“I wanted to go to Greenland to see Glaciers and Polar Bears before they were all gone. My husband and I went in 2016, on a small ship tour that was able to visit remote fjords. It was as spectacular a place as I believe exists on earth. Unfortunately, the future doesn’t look good. I’m grateful we got to go and for all we got to see.

“In 2015 we went to Shikoku, Japan to do part of the 88 Temple Trek with a hiking group out of Oregon. This is a Pilgrimage, founded by the Japanese Buddhist Saint, Kobo Daishi (774 - 835 A.D.). I first heard of him and the Pilgrimage in 2009 at his headquarters on Mt. Koya, Japan. He brought Shingon Buddhism over from China after a perilous trip, but was also a man of many talents: artist, sculptor, engineer, healer, believer that women too could become enlightened, and in education for all children. He revered nature, as befitted his Shinto heritage as well. The Pilgrimage is a slice of a very old piece of the world as it used to be and is respectful of the nature that it inhabits. The Japanese landscape seemed to call for woodblock prints, printed Japanese style with baren and watercolor inks.

“The landscape may lead me to the media I use, painting or print. I’m told my paintings look like prints and my prints like paintings. I like both media so that’s okay.” – Mary Sweet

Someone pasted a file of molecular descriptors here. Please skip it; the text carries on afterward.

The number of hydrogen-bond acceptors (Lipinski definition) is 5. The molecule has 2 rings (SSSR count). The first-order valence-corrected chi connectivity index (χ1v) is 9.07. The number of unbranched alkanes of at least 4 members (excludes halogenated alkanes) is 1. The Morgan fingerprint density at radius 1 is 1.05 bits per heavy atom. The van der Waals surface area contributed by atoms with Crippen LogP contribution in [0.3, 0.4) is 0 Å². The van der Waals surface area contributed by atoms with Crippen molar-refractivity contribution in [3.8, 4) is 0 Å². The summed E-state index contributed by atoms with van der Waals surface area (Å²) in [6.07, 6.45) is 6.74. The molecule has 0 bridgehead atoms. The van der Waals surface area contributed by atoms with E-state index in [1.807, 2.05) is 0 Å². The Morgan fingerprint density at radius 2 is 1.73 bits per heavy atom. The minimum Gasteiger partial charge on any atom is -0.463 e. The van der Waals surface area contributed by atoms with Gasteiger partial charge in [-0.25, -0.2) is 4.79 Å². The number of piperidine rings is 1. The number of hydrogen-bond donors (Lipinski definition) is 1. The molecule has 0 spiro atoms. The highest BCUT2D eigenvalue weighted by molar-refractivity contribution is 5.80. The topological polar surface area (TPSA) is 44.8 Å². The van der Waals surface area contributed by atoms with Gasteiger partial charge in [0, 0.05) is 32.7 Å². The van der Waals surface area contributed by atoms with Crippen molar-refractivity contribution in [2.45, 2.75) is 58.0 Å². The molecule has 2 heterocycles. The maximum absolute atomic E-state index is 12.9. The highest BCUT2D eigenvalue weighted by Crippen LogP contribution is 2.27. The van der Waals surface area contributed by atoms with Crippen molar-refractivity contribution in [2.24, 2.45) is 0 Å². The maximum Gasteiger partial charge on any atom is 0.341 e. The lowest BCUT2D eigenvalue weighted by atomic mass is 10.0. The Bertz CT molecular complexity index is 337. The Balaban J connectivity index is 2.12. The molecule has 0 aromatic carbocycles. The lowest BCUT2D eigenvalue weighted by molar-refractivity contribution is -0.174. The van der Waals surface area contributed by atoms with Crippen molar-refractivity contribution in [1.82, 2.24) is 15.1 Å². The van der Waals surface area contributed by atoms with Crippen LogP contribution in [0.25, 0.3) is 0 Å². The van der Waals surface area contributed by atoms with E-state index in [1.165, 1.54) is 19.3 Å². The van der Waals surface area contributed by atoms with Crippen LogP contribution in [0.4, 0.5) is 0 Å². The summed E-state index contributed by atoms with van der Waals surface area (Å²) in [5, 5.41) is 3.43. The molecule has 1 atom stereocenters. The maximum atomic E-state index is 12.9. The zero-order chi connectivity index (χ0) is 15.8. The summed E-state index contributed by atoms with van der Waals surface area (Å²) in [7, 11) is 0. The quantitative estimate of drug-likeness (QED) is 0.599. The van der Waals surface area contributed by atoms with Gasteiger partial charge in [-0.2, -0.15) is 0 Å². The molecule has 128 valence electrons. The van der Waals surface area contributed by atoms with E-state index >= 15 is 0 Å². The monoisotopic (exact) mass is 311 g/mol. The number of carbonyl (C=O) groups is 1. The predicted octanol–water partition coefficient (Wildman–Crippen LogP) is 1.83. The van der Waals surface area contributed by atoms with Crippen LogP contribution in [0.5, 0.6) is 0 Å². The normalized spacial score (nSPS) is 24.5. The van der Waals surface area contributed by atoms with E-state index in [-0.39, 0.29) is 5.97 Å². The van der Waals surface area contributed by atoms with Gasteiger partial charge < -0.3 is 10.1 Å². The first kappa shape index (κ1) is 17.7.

Bob Mallory

Bob Mallory is a practicing architect, and to-date continues a 65-year career. Bob was a partner at Stevens, Mallory, Pearl and Campbell for 45 years; after retiring he joined Rohde, May, Keller and McNamara as Senior Architect. Bob is currently a member of the American Institute of Architects and has served on the New Mexico Board of Examiners for Architects. Bob’s work as an architect reflects the careful attention to detail shown in his watercolors. For many years he has quietly created a treasure-trove of plein air studies of atmospheric landscapes, natural phenomena, and architectural structures.

Gloria Mallory

A 71-year resident of Albuquerque, Gloria Griffin Mallory’s schooling in Albuquerque began at the Harwood Girls’ School (now Harwood Art Center). Her pursuit of education gained a BFA in Theatre, an MA in English and a PhD in Linguistics and Statistics. During her extensive career, Gloria has worked as a teacher, as the Director of the Albuquerque Urban Observatory at UNM, as Headmistress of Manzano Day School, and as President and Head of School at Menaul School. After retiring, she began painting in 2007. Gloria’s paintings reflect her intellectual pursuit of “ways of knowing” in different realms and other orders of meaning.

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Former Director of Harwood

When I started the building was primarily a studio center for artists with very little public programming. The only staff members were the Building Manager Marshall Kovitz and me, and we were both part-time. I worked to expand the reach of Harwood through lots more exhibitions, classes and events, and the Harwood Summer Arts Camp. I focused on community involvement and marketing, which transformed Harwood from a mostly quiet studio center into a public venue that was always buzzing with activity.

I am grateful to the Harwood for launching my career in arts administration over 20 years ago and for serving as the umbrella for 516 ARTS in our first year.